Calls for a full inquiry into Britain’s disastrous 20-year war in Afghanistan have been rejected by ministers. The refusal comes despite an influential Tory lobbying for a full audit of the UK’s role in the Afghan war. Foreign affairs select committee chair Tobias Ellwood said the decision would prevent important lessons being learned – something we’ve heard all too often before.
Ellwood chairs the defence select committee, which called on the government to investigate. The Ministry of Defence (MoD) has now refused to go ahead:
The MoD assesses that the value of a further wide-ranging review of the totality of the Afghanistan campaign is limited, would absorb considerable resource, and does not coincide with the now-published Integrated Review.
It was responding to a much narrower defence committee report on the chaotic 2021 withdrawal.
Ellwood said that it was vital to get to the heart of what he called a “dark chapter in UK military history”:
Refusing to engage in a standalone review of the Afghanistan campaign prevents lessons from being consolidated and put into action for future risks.
One aspect of the war which needs scrutiny is those left behind. Indeed, figures suggest 3,000 eligible people were left behind despite qualifying for the Afghan Relocations and Assistance Policy (ARAP).
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In truth, Afghan people who did manage to escape to the UK did not fare that well either. The National Audit Office (NAO) recently warned that millions of pounds of the overseas aid budget were being spent internally. This included housing Afghan people in poor accommodation. Meanwhile, those who’ve to come the UK through Europe could be among the first deported to Rwanda.
With all this in mind, it may not be a surprise that the government doesn’t want a inquiry into the Afghanistan war. Though even if it happened it’d still be the government marking its own homework – just like the Chilcot Inquiry into the Iraq war.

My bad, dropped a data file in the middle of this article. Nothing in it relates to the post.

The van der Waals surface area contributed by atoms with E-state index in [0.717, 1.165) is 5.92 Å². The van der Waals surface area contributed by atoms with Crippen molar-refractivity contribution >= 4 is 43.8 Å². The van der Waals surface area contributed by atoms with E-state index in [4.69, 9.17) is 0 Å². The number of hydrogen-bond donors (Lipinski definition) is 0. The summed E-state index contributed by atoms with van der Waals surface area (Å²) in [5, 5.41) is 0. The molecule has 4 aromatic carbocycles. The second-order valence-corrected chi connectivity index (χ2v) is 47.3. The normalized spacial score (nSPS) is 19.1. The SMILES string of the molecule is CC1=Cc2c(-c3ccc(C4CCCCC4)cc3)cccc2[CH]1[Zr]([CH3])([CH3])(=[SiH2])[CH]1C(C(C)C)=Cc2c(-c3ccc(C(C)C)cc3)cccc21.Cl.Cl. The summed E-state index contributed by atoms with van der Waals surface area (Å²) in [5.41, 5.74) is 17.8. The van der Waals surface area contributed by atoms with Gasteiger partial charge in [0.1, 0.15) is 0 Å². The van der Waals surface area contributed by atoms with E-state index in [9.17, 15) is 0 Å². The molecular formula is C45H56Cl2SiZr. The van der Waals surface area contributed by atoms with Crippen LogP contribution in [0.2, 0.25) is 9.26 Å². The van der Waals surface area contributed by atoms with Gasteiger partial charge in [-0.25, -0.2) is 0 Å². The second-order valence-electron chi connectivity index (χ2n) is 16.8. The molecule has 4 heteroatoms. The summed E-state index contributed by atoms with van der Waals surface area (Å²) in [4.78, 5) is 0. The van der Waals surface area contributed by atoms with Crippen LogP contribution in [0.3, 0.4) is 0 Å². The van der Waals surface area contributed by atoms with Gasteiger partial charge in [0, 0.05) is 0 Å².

Tory or not, Ellwood isn’t wrong when he says Afghanistan was a dark chapter. However, his ‘lessons learned’ narrative is one that we’ve heard all too often before.
Invariably, this notion is little more than tokenistic posturing. Moreover, the process is steeped in racism – because the people affected are usually Black and Brown. From the Iraq invasion to the Windrush scandal, UK governments have repeatedly said they’ll learn lessons. Yet they never do. These incidences display Western, colonialist policies functioning exactly how they’re supposed to, so there’s nothing the government is willing to learn anyway.
Politicians telling Black and Brown people they’ll learn lessons means nothing – and just adds insult to injury. So, while Ellwood’s call will probably cause a shudder in a government which isn’t keen to shed light on what happened in Afghanistan – it will likely change little.Support us and go ad-free
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